Thursday 5 December 2019

Austerity overload

• In response to K Nolan and his questioning of the "Nos to everything" (Letters, April 30), it is not a question of a reduction in the necessary austerity being imposed here. It is a question of who gets to impose it, and to what potentially far greater extent.

The previous Fianna Fail government gave away the lion's share of Irish fiscal sovereignty in 2010, admittedly under great external pressure from the European Central Bank, which already controlled monetary policy. This left us with a fraction of the control we used to have over our own financial affairs.

This treaty seeks to impose legal budget restrictions that would mean the country couldn't run a budget deficit without significant repercussive measures from Brussels.

In other words, it would take away the one minute bit of financial control that we still have in Ireland.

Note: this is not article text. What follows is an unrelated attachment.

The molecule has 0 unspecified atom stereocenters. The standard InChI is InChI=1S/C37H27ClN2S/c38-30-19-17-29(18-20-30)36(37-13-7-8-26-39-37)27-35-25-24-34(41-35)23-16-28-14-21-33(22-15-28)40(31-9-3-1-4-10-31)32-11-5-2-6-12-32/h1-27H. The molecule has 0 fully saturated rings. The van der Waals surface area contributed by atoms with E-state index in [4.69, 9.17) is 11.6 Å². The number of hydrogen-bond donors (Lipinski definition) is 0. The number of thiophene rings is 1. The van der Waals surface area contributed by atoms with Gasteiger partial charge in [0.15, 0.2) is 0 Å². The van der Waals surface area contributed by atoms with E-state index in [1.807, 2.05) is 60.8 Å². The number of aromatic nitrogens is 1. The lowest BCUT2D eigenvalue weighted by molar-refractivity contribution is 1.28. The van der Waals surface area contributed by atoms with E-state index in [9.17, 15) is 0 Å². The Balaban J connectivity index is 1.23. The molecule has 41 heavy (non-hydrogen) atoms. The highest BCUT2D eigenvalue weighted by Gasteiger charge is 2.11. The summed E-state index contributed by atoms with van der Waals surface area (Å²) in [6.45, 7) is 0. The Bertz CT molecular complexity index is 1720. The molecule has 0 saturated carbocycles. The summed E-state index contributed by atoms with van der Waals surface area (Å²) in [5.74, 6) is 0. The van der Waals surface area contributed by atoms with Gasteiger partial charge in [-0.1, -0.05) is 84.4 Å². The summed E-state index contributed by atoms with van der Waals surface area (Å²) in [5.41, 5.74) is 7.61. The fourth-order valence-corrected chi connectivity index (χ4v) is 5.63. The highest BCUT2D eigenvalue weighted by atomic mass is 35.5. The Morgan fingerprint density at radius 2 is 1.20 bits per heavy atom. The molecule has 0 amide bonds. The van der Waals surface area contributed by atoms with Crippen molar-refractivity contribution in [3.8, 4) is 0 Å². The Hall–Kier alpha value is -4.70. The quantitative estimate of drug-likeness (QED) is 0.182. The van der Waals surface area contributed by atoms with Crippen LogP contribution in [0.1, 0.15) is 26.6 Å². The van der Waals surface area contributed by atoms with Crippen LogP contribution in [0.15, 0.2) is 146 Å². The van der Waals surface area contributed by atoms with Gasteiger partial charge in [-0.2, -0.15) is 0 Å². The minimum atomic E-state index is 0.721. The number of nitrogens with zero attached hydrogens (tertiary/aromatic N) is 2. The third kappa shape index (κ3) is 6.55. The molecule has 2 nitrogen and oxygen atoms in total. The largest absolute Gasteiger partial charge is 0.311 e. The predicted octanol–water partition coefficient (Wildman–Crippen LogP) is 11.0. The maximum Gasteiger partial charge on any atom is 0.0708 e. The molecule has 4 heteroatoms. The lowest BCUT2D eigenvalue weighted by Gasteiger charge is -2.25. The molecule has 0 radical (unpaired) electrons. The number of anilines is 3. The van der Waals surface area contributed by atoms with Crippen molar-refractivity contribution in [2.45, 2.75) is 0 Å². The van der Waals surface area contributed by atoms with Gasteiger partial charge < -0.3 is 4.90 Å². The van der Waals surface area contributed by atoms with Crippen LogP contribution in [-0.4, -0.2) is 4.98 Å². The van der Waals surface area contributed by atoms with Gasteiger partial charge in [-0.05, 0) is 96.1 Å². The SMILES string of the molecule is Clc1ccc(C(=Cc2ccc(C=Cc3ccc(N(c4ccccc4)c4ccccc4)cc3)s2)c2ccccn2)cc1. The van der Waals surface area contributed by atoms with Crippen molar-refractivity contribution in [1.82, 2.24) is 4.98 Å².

Is this sort of arrangement really favourable when we are already beginning to recover?

At present, the unelected-by-us troika are forcing the elected-by-us Government to sell state agencies for a pittance, impose taxes on every supposed "luxury" in the country, from water to septic tanks and home ownership, and to spend less and less money each year on "non-essential" services like hospitals and special needs assistants. This is with a majority stake in the Finance Department and still with some opposition in it.

Who knows what they might put a charge on with a monopoly on the country, which is what a Yes vote would give them?

Killian Foley-Walsh
Kilkenny

Irish Independent

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